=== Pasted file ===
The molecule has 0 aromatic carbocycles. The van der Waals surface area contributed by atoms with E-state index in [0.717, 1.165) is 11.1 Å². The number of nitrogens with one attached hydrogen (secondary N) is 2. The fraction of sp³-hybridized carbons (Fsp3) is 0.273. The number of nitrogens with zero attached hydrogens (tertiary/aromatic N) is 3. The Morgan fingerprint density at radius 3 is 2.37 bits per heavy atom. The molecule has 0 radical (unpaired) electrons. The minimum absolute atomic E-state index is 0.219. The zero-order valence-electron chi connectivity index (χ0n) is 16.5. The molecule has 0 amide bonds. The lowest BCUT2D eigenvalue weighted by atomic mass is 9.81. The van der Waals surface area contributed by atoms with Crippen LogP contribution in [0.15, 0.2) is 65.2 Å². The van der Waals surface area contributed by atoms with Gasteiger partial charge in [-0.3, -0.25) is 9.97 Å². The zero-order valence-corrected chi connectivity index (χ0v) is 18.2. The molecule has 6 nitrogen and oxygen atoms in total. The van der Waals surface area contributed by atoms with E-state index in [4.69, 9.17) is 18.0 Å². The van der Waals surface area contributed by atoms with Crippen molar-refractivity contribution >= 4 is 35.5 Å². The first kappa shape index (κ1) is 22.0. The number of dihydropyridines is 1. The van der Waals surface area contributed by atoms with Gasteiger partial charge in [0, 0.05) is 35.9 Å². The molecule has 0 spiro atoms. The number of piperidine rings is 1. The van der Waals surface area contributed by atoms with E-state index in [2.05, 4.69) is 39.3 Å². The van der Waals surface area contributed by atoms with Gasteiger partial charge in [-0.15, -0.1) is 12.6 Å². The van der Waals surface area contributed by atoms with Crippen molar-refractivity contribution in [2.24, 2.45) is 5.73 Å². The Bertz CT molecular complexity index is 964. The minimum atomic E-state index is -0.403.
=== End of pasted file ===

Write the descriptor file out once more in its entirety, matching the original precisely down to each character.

The molecule has 0 aromatic carbocycles. The van der Waals surface area contributed by atoms with E-state index in [0.717, 1.165) is 11.1 Å². The number of nitrogens with one attached hydrogen (secondary N) is 2. The fraction of sp³-hybridized carbons (Fsp3) is 0.273. The number of nitrogens with zero attached hydrogens (tertiary/aromatic N) is 3. The Morgan fingerprint density at radius 3 is 2.37 bits per heavy atom. The molecule has 0 radical (unpaired) electrons. The minimum absolute atomic E-state index is 0.219. The zero-order valence-electron chi connectivity index (χ0n) is 16.5. The molecule has 0 amide bonds. The lowest BCUT2D eigenvalue weighted by atomic mass is 9.81. The van der Waals surface area contributed by atoms with Crippen LogP contribution in [0.15, 0.2) is 65.2 Å². The van der Waals surface area contributed by atoms with Gasteiger partial charge in [-0.3, -0.25) is 9.97 Å². The zero-order valence-corrected chi connectivity index (χ0v) is 18.2. The molecule has 6 nitrogen and oxygen atoms in total. The van der Waals surface area contributed by atoms with E-state index in [4.69, 9.17) is 18.0 Å². The van der Waals surface area contributed by atoms with Crippen molar-refractivity contribution >= 4 is 35.5 Å². The first kappa shape index (κ1) is 22.0. The number of dihydropyridines is 1. The van der Waals surface area contributed by atoms with Gasteiger partial charge in [0, 0.05) is 35.9 Å². The molecule has 0 spiro atoms. The number of piperidine rings is 1. The van der Waals surface area contributed by atoms with E-state index in [2.05, 4.69) is 39.3 Å². The van der Waals surface area contributed by atoms with Gasteiger partial charge in [-0.15, -0.1) is 12.6 Å². The van der Waals surface area contributed by atoms with Crippen molar-refractivity contribution in [2.24, 2.45) is 5.73 Å². The Bertz CT molecular complexity index is 964. The minimum atomic E-state index is -0.403.